The testimony provided on by the Bureau of Land Management 
at the hearing before the Subcommittee on Public Lands, Forests 
and Mining on February 7, 2018, follows:

Statement of Brian Steed, Deputy Director for Policy & Programs, Bureau 
          of Land Management, U.S. Department of the Interior

    Thank you for the opportunity to present the views of the 
Department of the Interior (Department) on H.R. 1404, the 
Pascua Yaqui Tribe Land Conveyance Act. Under H.R. 1404, the 
United States shall hold in trust approximately 40 acres of 
land in the Tucson, Arizona area for the benefit of the Pascua 
Yaqui Tribe (Tribe). The bill also authorizes the United States 
to convey approximately 13 acres of currently unencumbered 
public lands and a reversionary interest of approximately 27 
acres to the Tucson Unified School District (District) at fair 
market value.
    It should be generally noted that Secretary Zinke is 
opposed to the wide-scale sale or transfer of Federal lands; 
however, there are unique situations of this nature where 
limited land transfers may be appropriate. In this case, the 
Department supports H.R. 1404 because we recognize the Tribal 
and local community benefits that may result from the bill. We 
would, however, like the opportunity to work further with the 
sponsor and the Subcommittee regarding the survey provision.


                               Background


    The Pascua Yaqui Tribe's lands are located in Pima County, 
near Tucson, Arizona, and include a combination of lands held 
in trust by the United States and lands purchased and held in 
fee by the Tribe. The District has historically operated the 
Hohokam School on lands nearby and adjacent to the tribal 
lands. The District currently holds two parcels of land under 
separate Recreation and Public Purposes Act (R&PP) patents 
totaling approximately 67 acres, in which the United States 
holds reversionary interests enforceable under the R&PP Act. 
This land consists of a tract of approximately 27 acres on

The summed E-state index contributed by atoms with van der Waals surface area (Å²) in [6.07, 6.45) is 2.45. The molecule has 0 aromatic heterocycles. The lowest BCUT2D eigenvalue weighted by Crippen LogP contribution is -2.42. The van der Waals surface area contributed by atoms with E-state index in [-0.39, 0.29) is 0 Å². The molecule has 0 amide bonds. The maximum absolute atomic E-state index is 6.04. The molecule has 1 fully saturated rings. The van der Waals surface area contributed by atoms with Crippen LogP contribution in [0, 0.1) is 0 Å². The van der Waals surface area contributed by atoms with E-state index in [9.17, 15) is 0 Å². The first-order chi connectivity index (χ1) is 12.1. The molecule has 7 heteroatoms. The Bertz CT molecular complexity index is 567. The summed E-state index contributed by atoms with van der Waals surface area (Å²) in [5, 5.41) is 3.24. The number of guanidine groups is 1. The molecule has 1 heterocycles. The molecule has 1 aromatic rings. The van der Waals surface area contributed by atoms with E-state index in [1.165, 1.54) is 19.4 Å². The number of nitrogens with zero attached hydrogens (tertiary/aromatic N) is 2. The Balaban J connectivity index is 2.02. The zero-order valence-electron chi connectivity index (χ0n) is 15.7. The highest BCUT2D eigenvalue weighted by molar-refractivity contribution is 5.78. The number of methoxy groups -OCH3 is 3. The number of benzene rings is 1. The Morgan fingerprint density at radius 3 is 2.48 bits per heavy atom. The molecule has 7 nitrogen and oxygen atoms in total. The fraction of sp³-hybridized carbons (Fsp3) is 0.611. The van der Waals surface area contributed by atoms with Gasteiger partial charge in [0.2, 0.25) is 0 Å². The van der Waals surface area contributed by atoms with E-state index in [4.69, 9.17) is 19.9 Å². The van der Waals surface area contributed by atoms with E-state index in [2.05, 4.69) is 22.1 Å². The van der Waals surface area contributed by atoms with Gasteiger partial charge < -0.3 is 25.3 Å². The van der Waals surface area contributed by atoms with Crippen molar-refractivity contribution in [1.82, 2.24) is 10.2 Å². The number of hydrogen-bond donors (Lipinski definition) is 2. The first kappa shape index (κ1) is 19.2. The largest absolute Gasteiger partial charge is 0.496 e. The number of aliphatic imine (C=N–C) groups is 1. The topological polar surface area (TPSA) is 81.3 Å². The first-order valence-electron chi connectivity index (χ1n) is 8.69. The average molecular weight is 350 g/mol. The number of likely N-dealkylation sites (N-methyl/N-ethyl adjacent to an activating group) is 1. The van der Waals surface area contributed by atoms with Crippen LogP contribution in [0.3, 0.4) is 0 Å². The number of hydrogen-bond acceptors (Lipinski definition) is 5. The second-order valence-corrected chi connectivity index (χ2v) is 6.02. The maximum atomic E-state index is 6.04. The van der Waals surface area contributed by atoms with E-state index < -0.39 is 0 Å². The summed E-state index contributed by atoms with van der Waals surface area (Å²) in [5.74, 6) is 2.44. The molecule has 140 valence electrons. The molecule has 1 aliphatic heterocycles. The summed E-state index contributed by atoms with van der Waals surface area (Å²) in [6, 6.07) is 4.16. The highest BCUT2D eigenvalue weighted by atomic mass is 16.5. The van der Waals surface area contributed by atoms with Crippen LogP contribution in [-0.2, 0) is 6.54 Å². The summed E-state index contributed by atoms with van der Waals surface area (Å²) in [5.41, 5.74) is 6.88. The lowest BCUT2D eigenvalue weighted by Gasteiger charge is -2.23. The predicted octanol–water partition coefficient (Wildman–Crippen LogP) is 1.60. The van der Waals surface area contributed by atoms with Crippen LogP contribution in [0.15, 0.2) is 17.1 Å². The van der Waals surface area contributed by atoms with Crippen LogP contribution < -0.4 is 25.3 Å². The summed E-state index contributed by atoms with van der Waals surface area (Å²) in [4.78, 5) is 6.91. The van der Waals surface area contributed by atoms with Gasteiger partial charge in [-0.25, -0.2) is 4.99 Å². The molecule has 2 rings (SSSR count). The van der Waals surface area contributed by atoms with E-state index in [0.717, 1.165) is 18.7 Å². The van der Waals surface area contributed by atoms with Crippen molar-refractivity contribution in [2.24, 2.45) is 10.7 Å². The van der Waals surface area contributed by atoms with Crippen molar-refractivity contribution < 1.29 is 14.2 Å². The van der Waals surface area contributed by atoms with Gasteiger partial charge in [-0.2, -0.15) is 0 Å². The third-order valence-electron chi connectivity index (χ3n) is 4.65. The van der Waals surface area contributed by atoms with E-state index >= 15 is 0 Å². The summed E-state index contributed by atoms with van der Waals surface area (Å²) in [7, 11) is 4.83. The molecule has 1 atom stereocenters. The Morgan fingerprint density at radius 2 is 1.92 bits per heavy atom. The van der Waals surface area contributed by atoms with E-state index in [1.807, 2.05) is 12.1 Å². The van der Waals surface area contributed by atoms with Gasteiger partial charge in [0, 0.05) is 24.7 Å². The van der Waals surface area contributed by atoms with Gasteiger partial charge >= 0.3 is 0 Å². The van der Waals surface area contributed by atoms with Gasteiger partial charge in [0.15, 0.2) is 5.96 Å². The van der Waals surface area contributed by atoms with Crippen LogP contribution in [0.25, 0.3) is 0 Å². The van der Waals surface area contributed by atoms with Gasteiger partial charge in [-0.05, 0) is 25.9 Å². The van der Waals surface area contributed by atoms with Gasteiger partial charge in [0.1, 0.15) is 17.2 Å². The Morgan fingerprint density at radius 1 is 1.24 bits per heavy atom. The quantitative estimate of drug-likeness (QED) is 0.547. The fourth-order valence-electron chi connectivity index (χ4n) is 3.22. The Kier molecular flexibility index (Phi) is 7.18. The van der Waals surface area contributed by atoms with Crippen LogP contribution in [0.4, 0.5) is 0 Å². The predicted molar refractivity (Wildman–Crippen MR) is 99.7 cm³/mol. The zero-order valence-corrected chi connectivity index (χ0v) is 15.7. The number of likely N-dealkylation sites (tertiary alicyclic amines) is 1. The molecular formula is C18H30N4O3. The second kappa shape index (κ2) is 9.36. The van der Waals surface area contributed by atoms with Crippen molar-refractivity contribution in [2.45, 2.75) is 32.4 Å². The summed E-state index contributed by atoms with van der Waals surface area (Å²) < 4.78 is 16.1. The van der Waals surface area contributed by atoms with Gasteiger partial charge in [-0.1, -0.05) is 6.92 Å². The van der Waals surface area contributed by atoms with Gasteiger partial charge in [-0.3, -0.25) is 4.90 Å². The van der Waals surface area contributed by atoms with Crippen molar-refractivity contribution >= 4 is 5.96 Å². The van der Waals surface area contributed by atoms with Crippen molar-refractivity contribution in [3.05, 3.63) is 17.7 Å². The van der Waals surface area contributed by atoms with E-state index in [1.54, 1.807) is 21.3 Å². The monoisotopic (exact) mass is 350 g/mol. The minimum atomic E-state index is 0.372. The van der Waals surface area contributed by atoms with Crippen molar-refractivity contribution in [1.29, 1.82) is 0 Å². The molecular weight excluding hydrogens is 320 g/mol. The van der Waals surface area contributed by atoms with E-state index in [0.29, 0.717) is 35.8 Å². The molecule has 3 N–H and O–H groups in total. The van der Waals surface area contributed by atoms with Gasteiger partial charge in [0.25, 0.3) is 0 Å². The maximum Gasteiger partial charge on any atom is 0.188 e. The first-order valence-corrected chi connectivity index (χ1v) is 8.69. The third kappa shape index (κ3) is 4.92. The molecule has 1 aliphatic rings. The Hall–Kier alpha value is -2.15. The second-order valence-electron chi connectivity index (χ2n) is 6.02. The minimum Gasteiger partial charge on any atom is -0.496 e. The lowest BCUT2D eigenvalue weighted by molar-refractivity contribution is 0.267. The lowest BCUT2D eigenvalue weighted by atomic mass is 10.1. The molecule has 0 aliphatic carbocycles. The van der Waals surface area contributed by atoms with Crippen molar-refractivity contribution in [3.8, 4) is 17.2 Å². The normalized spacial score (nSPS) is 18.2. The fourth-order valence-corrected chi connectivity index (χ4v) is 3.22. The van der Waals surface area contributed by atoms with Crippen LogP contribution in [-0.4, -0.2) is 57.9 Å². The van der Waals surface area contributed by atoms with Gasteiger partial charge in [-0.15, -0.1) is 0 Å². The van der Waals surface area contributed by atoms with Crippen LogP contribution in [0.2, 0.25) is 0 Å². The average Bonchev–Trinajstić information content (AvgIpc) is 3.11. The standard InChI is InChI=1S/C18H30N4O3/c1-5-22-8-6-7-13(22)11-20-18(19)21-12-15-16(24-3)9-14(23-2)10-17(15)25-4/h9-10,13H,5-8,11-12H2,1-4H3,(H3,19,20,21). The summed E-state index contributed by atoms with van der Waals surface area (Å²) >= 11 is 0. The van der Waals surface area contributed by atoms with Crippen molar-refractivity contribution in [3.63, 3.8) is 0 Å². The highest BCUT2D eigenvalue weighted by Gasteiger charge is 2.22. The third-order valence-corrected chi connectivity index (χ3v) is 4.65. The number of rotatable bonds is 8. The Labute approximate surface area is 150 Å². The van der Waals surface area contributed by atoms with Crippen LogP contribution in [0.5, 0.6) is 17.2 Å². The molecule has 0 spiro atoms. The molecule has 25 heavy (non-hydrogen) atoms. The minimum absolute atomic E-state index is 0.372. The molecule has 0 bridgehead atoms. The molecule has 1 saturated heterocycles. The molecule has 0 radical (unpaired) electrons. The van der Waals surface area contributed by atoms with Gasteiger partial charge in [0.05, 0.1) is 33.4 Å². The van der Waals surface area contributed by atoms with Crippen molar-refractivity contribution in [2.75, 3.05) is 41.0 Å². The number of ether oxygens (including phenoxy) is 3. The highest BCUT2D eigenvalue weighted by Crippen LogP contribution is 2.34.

which the Hohokam School currently sits and another tract of 
approximately 40 acres that is currently undeveloped. The 
Bureau of Land Management (BLM) also manages an unencumbered 
tract of approximately 13 acres located between the two parcels 
patented to the District that have been identified as 
potentially suitable for disposal in the current Phoenix 
District Resource Management Plan.


                               H.R. 1404


    H.R. 1404 declares that approximately 40 acres of land, 
designated in the bill as ``Parcel A'' will be held in trust 
for the benefit of the Tribe, on the day after the District 
relinquishes all right, title, and interest in the 40 acres 
where the United States holds a reversionary interest. In 
addition, the bill authorizes the United States to convey to 
the District, at fair market value, approximately 13 
unencumbered acres designated in the legislation as ``Parcel 
B.'' The bill also authorizes the United States to convey to 
the District, at fair market value, its reversionary interest 
in approximately 27 acres of land currently patented to the 
District under the R&PP Act and identified as ``Parcel C.'' The 
United States could convey the reversionary interest in Parcel 
C if the District submits an offer to the Department to acquire 
it within a year after the Department completes its appraisal. 
Both conveyances to the District are subject to valid existing 
rights.
    Under the bill, the United States will determine fair 
market value of Parcel B and the Federal reversionary interest 
in Parcel C in accordance with the Uniform Appraisal Standards 
for Federal Land Acquisitions and the Uniform Standards of 
Professional Appraisal Practice. The District would pay for all 
costs associated with the conveyances. The Department supports 
holding Parcel A in trust for the benefit of the Tribe, and 
does not object to the two conveyances authorized by the bill 
at fair market value. The Department recommends that the Office 
of Valuation Services manage the appraisal process. The Office 
of Valuation Services provides credible, timely, and efficient 
valuation services to ensure public trust in Federal real 
property transactions.
    Finally, the Department notes that Parcel B and C would 
require surveys prior to conveyance, and would like to work 
with the Subcommittee on the survey language.


                               Conclusion


    H.R. 1404 provides an opportunity to improve land use for 
both the Tribe and the District on three tracts of land. Thank 
you for the opportunity to testify. I will be glad to answer 
any questions.

                        CHANGES IN EXISTING LAW

    In compliance with paragraph 12 of rule XXVI of the 
Standing Rules of the Senate, the Committee notes that no 
changes in existing law are made by the bill as ordered 
reported.

                                  [all]